Sami Switch ‘shocked at similarities’ between Ed Sheeran song and own track

Switch – whose real name is Sami Chokri – says Shape Of You infringes “particular lines and phrases” from his 2015 track Oh Why.

14 March 2022

A singer locked in a legal battle with Ed Sheeran over the copyright of his 2017 hit Shape Of You says he was “shocked” by alleged similarities with his own song.

Sami Chokri claims Shape Of You infringes “particular lines and phrases” of his 2015 track Oh Why.

In a legal row, Mr Chokri and co-writer Ross O’Donoghue argue that a central “Oh I” hook in Sheeran’s song is “strikingly similar” to an “Oh Why” refrain in their own composition.

Sheeran and his co-authors, producer Steven McCutcheon and Snow Patrol’s John McDaid, deny allegations of copying and say they do not remember hearing Oh Why before the legal fight.

A High Court trial in London began hearing live evidence from Mr Chokri, who performs under the name Sami Switch, on Monday.

In a written submission, Mr Chokri called himself a “rapper, a spoken word poet, a singer and a songwriter”.

He wrote: “In 2017, a few of my friends said that the new song by Ed Sheeran sounded incredibly similar to my song, Oh Why.

“I recall the moment I first heard Shape Of You. I was a passenger in my girlfriend’s car and Shape Of You came on the radio.

“She and I were both shocked to hear the similarities in the hook of Oh Why and Shape Of You. She pulled over the car and we said, ‘This is what everyone is talking about.’”

Ed Sheeran
Ed Sheeran outside the Rolls Building (PA)

Mr Chokri said he had tried to get Sheeran to listen to his music because he was “inspired by his success and stardom”.

He said that, during the promotion of Oh Why, he and his management wanted to get his EP “to the attention of labels and publishers, and writers and performers, who might support and enhance my career”.

He continued: “In particular, we discussed getting them to Ed Sheeran and Sticky Studios, where we knew that Ed Sheeran was recording around the same time.”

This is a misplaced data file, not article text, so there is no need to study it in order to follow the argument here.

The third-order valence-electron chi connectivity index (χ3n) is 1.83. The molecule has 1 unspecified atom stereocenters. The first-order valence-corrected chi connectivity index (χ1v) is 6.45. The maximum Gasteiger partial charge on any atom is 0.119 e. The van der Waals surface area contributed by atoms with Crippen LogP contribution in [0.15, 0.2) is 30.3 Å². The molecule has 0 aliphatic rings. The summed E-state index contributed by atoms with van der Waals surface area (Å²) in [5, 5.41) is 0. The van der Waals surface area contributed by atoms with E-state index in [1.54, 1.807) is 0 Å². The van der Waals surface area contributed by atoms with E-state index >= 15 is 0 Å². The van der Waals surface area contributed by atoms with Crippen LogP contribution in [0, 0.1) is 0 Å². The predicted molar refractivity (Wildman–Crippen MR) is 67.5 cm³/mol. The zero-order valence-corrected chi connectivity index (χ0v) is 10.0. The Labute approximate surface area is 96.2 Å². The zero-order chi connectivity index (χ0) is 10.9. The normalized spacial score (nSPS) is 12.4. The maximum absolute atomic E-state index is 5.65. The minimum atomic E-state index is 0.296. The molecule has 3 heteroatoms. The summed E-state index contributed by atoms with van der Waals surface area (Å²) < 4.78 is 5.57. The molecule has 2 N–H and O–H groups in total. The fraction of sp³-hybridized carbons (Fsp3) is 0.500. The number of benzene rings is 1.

He added: “We wanted to get Ed and his team to hear Oh Why as I was inspired by his success and stardom and his endorsement would be a significant boost.”

During Monday’s hearing, Mr Chokri, from Reading, said his Solace EP, which featured Oh Why, was written when he was “having a bit of a difficult period of time”, adding: “Making music at that time felt like solace; comfort in my pain.”

He told the court Oh Why is the song he is “most proud of”.

Under cross examination from Sheeran’s barrister Ian Mill QC, Mr Chokri disagreed with a suggestion his management firm had “singularly failed” to develop his career after the release of Solace in June 2015.

The court heard that Mr Chokri only registered Oh Why with PRS for Music – the industry body that collects and distributes royalties – in 2017.

Mr Chokri told the court: “My main focus for this EP was to get my name out there, like a mix tape… I didn’t think about money at all.”

Mr Mill put it to him that “the reason you registered then was because you had in mind the claim about copyright infringement”.

The court has previously heard that PRS for Music has suspended certain payments to Sheeran and his co-writers for the performances or broadcasts of Shape Of You.

Mr Chokri said he knew about the suspension but “didn’t know that signing up to PRS was for that purpose”.

A court sketch of Ed Sheeran giving evidence at the hearing
Ed Sheeran giving evidence at the hearing (Elizabeth Cook/PA)

In his written evidence, Mr Chokri said both he and Sheeran had worked with the late SBTV founder Jamal Edwards and had both recorded at Sticky Studios, adding that he had also discussed getting the EP to people with connections to Sheeran.

He continued: “I thought he would be accessible because we have friends in common… and I knew he was into my style of music.”

Sheeran said he does not remember meeting Mr Chokri nor hearing Oh Why.

He and his co-authors launched legal proceedings in May 2018, asking the High Court to declare they had not infringed Mr Chokri and Mr O’Donoghue’s copyright.

In July 2018, Mr Chokri and Mr O’Donoghue issued their own claim for “copyright infringement, damages and an account of profits in relation to the alleged infringement”.

The trial before Mr Justice Zacaroli continues, with a judgment expected at a later date.

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